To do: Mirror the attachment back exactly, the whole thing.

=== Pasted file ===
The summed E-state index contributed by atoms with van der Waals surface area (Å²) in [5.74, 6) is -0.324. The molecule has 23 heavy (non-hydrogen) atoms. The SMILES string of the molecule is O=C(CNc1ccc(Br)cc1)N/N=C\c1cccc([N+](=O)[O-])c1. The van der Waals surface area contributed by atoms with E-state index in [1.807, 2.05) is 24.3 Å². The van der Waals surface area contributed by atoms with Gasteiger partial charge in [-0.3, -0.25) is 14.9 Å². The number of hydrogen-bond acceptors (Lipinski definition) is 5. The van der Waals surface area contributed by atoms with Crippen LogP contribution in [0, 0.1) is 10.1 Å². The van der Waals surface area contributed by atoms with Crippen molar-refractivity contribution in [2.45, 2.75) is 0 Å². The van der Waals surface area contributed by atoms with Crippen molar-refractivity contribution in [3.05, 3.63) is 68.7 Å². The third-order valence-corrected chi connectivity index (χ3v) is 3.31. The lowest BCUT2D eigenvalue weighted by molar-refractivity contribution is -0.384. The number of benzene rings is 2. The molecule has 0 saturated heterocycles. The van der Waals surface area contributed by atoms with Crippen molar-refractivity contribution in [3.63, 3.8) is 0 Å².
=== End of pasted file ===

The summed E-state index contributed by atoms with van der Waals surface area (Å²) in [5.74, 6) is -0.324. The molecule has 23 heavy (non-hydrogen) atoms. The SMILES string of the molecule is O=C(CNc1ccc(Br)cc1)N/N=C\c1cccc([N+](=O)[O-])c1. The van der Waals surface area contributed by atoms with E-state index in [1.807, 2.05) is 24.3 Å². The van der Waals surface area contributed by atoms with Gasteiger partial charge in [-0.3, -0.25) is 14.9 Å². The number of hydrogen-bond acceptors (Lipinski definition) is 5. The van der Waals surface area contributed by atoms with Crippen LogP contribution in [0, 0.1) is 10.1 Å². The van der Waals surface area contributed by atoms with Crippen molar-refractivity contribution in [2.45, 2.75) is 0 Å². The van der Waals surface area contributed by atoms with Crippen molar-refractivity contribution in [3.05, 3.63) is 68.7 Å². The third-order valence-corrected chi connectivity index (χ3v) is 3.31. The lowest BCUT2D eigenvalue weighted by molar-refractivity contribution is -0.384. The number of benzene rings is 2. The molecule has 0 saturated heterocycles. The van der Waals surface area contributed by atoms with Crippen molar-refractivity contribution in [3.63, 3.8) is 0 Å².